Henry Jenkins Finds a New Audience in Hollywood


11.24.09 | imageThe L.A. Times profiles University of Southern California professor Henry Jenkins, who recently joined USC after 20 years of teaching at Massachusetts Institute of Technology, where he directed the Comparative Media Studies program.

“I spent the first 20 years of my academic life at MIT in the midst of the digital revolution, and I thought it would be fascinating to spend the second 20 years in Hollywood, observing the other side of the equation,” Jenkins, now officially the provost’s professor of communication, journalism and cinematic arts, tells the Times.

Larry Gross, director of the school of communication at USC, says that media studies scholars often have “a kind of contempt for the audience,” but Jenkins “is someone who views the audience as active participants and creative participants, who don’t simply accept what is happening to them.”

Times writer Zachary Pincus-Roth describes Jenkins’ work on how audiences engage with media through the Internet, fan fiction and video games, and the reach of his scholarship is other areas:

A seminal transmedia moment for Jenkins came in a scene in “The Matrix Reloaded,” when “The Kid” has a conversation with Neo (Keanu Reeves) that is rather cryptic—unless you’ve seen the Kid introduced in “The Animatrix,” a series of animated shorts.

Jenkins acknowledges that transmedia has its challenges. Does it exclude moviegoers who just want their films to begin when they enter the multiplex and end two hours later? What if some people watch the TV show first and the webisode second, when the reverse would be much more gratifying? And can the satisfaction of piecing together these bits of storytelling ever measure up to the simple pleasure of watching the hero defeat the bad guys? “It may be that you try some interesting stuff,” Jenkins says, “but at the end of the day, our grandest ambitions aren’t going to be realizable.”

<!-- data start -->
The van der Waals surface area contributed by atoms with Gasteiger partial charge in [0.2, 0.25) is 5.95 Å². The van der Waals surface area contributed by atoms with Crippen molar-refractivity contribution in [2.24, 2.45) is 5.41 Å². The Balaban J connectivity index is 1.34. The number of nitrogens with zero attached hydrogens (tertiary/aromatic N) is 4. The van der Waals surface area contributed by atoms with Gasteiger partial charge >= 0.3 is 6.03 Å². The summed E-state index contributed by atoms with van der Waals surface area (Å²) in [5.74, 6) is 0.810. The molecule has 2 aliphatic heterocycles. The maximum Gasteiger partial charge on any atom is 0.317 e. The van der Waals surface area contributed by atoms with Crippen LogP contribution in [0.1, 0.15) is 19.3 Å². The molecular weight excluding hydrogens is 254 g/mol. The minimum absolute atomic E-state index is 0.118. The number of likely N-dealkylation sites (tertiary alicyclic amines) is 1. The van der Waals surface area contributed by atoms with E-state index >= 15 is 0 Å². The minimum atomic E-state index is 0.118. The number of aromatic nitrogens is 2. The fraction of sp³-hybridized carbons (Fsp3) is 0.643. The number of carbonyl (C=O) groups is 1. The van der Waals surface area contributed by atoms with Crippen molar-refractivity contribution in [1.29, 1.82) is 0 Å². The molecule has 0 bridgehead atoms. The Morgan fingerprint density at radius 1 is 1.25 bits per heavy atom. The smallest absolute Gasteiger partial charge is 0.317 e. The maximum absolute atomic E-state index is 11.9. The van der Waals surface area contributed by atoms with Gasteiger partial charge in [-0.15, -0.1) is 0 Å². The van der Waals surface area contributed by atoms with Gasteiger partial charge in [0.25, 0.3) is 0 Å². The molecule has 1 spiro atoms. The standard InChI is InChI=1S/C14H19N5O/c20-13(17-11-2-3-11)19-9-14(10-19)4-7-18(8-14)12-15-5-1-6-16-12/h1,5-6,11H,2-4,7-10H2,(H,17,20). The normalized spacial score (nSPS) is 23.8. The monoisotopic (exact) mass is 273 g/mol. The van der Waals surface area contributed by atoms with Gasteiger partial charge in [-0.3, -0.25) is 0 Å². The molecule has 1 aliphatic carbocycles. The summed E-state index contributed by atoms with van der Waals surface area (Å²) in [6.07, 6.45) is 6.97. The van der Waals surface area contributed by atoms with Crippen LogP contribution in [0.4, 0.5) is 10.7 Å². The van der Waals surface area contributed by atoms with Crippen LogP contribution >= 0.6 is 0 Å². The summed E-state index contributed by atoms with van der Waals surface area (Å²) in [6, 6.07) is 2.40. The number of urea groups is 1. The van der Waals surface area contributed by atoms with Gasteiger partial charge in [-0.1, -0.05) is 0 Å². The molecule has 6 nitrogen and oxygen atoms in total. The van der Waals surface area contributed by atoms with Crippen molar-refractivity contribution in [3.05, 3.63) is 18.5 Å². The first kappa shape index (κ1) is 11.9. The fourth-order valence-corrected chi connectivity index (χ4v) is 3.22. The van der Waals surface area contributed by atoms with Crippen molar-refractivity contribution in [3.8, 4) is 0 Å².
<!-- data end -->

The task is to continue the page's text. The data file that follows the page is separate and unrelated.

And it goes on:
Jenkins’ study of audiences goes beyond pop culture. His other class this semester is on new media literacy, an area where he applies what he knows about audiences to improving education.

“A kid learns 200 Pokemon characters and their relationship to each other, and the schools are saying kids can’t possibly learn the pantheon of Greek gods,” Jenkins says. “Many kids in America have a richer intellectual life outside of school than they have inside.”

Jenkins is working with the MacArthur Foundation to create curricula that would improve new-media literacy. In one of his pilot programs, for instance, students studied “Moby-Dick” by updating the novel’s Wikipedia page.

Spotlight recently wrote about the new literacies Jenkins has identified that children must learn to master in addition to the traditional literacy skills. Learn more about Jenkins’ project at NewMediaLiteracies.org. You can also check out his blog at HenryJenkins.org.



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